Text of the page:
Copyright ©2011 NPR. For personal, noncommercial use only. See Terms of Use. For other uses, prior permission required.

LIANE HANSEN, host:

Tomorrow in New York, a fashion revolution will be commemorated. In November 1973 at the Palace of Versailles, a select group of African-American models made American fashion a contender on the world stage.

NPR's Karen Grigsby Bates reports that around 200 people will gather tomorrow afternoon at the Costume Institute at the Metropolitan Museum, to celebrate.

KAREN GRIGSBY BATES: It was the fashion equivalent of a first-class prize fight - the Thrilla in Manila, only with high heels, not boxing gloves.

In this corner, the titans of French haute couture: the houses of Yves St. Laurent, Christian Dior, Hubert de Givenchy, Emanuel Ungaro and Pierre Cardin -elegant, proper, traditional. Josephine Baker, the iconic American expatriate, opened for them.

(Soundbite of music)

Ms. JOSEPHINE BAKER (Singer): (Singing in French)

GRIGSBY BATES: And in this corner, some of America's best and brightest: Anne Klein, Oscar de la Renta, Bill Blass, Halston and a swiftly rising star, Stephen Burrows. Liza Minnelli did the honors.

(Soundbite of music)

Ms. LIZA MINNELLI (Singer): (Singing) I want to step out down the Champs D'Elysees, do some window shopping on the Rue de la Paix. That's for me. Bonjour Paris.

GRIGSBY BATES: The audience was star-studded, too: plenty of American socialites, one of the richest women in France, and the former Grace Kelly, now Princess Grace of Monaco.

But as important as those ladies were, the event was transformed by the presence of several African-American models. At evening's end, fashion publicist Eleanor Lambert, who dreamed up the event, described it this way:

Mr. HAROLD KODA (Curator, Met Costume Institute): She said, you know, it was as if on this cold night, all the windows of Versailles had been blown open.

GRIGSBY BATES: That's Harold Koda, curator in charge of the Met's Costume Institute. He interviewed many people who were at Versailles.

Mr. KODA: And they all said that what made the event so special - and what made the presentation of the Americans so riveting, magical and overwhelmed the presentations of the French - was the presence of African-American models.

GRIGSBY BATES: Sandi Bass began her European modeling career the same year as the Versailles event, and remembers how excited she was to hear about black models triumphing in the cradle of the French fashion establishment.

Ms. SANDI BASS (Model): There was a certain kind of walk that we had at the time - and I'm just going to say, it was pretty much the black girls' walk. We were free, we were spirited, we would smile. We would even almost kind of - it was like a little trot down the runway.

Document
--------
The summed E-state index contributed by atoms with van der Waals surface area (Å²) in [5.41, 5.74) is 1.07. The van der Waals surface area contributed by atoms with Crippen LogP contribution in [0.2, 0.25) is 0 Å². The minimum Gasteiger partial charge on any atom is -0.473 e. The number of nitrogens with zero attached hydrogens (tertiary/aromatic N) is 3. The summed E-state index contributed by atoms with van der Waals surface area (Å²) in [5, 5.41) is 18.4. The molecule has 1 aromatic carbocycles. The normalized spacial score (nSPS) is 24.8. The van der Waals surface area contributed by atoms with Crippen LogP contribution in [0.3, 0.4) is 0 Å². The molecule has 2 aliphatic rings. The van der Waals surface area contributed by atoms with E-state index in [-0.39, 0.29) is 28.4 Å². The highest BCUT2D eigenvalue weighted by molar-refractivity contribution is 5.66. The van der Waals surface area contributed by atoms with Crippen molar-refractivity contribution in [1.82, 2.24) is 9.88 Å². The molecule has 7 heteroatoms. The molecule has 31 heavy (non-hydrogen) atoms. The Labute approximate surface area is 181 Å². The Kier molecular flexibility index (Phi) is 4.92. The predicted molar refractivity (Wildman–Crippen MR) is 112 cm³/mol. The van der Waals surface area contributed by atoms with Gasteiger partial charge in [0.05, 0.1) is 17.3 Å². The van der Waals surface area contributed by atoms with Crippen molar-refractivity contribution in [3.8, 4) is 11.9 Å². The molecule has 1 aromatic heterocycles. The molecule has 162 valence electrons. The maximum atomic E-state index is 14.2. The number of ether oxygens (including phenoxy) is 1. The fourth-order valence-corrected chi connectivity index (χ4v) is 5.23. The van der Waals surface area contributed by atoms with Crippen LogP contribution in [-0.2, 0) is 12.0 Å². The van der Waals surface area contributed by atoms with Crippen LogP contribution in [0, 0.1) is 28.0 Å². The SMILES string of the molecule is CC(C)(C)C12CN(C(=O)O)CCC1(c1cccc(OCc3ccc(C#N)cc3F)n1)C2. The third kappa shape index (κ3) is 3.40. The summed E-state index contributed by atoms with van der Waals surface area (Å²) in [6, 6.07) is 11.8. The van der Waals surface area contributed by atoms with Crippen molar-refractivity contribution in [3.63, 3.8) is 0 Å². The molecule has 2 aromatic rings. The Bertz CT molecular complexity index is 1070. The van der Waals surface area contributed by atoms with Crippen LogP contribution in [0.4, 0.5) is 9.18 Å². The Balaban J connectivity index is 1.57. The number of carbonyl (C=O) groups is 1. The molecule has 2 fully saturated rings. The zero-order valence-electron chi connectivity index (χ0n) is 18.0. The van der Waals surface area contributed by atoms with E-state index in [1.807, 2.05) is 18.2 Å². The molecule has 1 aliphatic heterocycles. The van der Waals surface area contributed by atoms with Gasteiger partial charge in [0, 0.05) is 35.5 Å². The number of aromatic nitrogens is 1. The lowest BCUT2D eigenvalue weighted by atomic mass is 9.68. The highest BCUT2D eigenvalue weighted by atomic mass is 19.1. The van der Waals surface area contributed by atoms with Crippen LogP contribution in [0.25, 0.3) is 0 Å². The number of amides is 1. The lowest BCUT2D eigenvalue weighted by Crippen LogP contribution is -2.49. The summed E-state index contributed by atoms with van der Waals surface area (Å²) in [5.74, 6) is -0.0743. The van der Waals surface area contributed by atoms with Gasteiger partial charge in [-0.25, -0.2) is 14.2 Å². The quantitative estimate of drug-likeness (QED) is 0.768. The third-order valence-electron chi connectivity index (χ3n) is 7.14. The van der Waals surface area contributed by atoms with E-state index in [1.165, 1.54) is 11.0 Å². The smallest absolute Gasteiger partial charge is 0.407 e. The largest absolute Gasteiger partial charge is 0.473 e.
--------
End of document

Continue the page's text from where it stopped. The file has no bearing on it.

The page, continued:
GRIGSBY BATES: Bass says that after Versailles, a number of French designers turned to black girls as models and as inspiration. She worked for Givenchy for several years.

Ms. BASS: We had no holds barred. The personalities just flourished and opened, and this created an excitement for the designers as well as the audience.

GRIGSBY BATES: Fashion historian Barbara Summers enjoyed a 17-year career with Ford, one of America's top modeling agencies. She says the models at Versailles caught the world's attention, in part, because of their numbers. While there had been black models before, they were considered exotic rarities.

Ms. BARBARA SUMMERS (Fashion Historian, Model): At Versailles, they had never seen so many flagrantly beautiful black women at one time. So that was a revolution.

GRIGSBY BATES: The turning-heads kind of revolution, not the chopping-heads kind.

Summers says the Versailles audience was used to the chilly remoteness of the models who showcased European couture.

Ms. SUMMERS: Black girls changed all that. They plugged fashion into what was happening now.

(Soundbite of song, "My First, My Last, My Everything")

Mr. BARRY WHITE (Singer): (Singing) My everything...

Ms. SUMMERS: And that meant R&B, rock and roll, dancing, music, popular culture. They brought the electricity of popular culture into fashion.

GRIGSBY BATES: The Costume Institute's Harold Koda says Versailles came at the moment the world was changing. It was getting younger; there was lots of social upheaval; and people were ready for change.

Barbara Summers believes the black models who presented at Versailles were pioneers in overturning a restrictive, outmoded aesthetic.

Ms. SUMMERS: They weren't planning on being revolutionaries, but they happened to be at the right place at the right time. And for a revolution to take place at Versailles - let me tell you: For these little black girls to be running around, kicking up a fuss and, you know, showing off, it had to be absolutely thrilling.

GRIGSBY BATES: On Monday, the grown-up version of those little black girls will gather to be applauded again for their contribution to the fashion world. Viva la revolucion.

Karen Grigsby Bates, NPR News.

Copyright © 2011 NPR. All rights reserved. No quotes from the materials contained herein may be used in any media without attribution to NPR. This transcript is provided for personal, noncommercial use only, pursuant to our Terms of Use. Any other use requires NPR's prior permission. Visit our permissions page for further information.

NPR transcripts are created on a rush deadline by a contractor for NPR, and accuracy and availability may vary. This text may not be in its final form and may be updated or revised in the future. Please be aware that the authoritative record of NPR's programming is the audio.

Comments

 

Please keep your community civil. All comments must follow the NPR.org Community rules and terms of use, and will be moderated prior to posting. NPR reserves the right to use the comments we receive, in whole or in part, and to use the commenter's name and location, in any medium. See also the Terms of Use, Privacy Policy and Community FAQ.

Support comes from: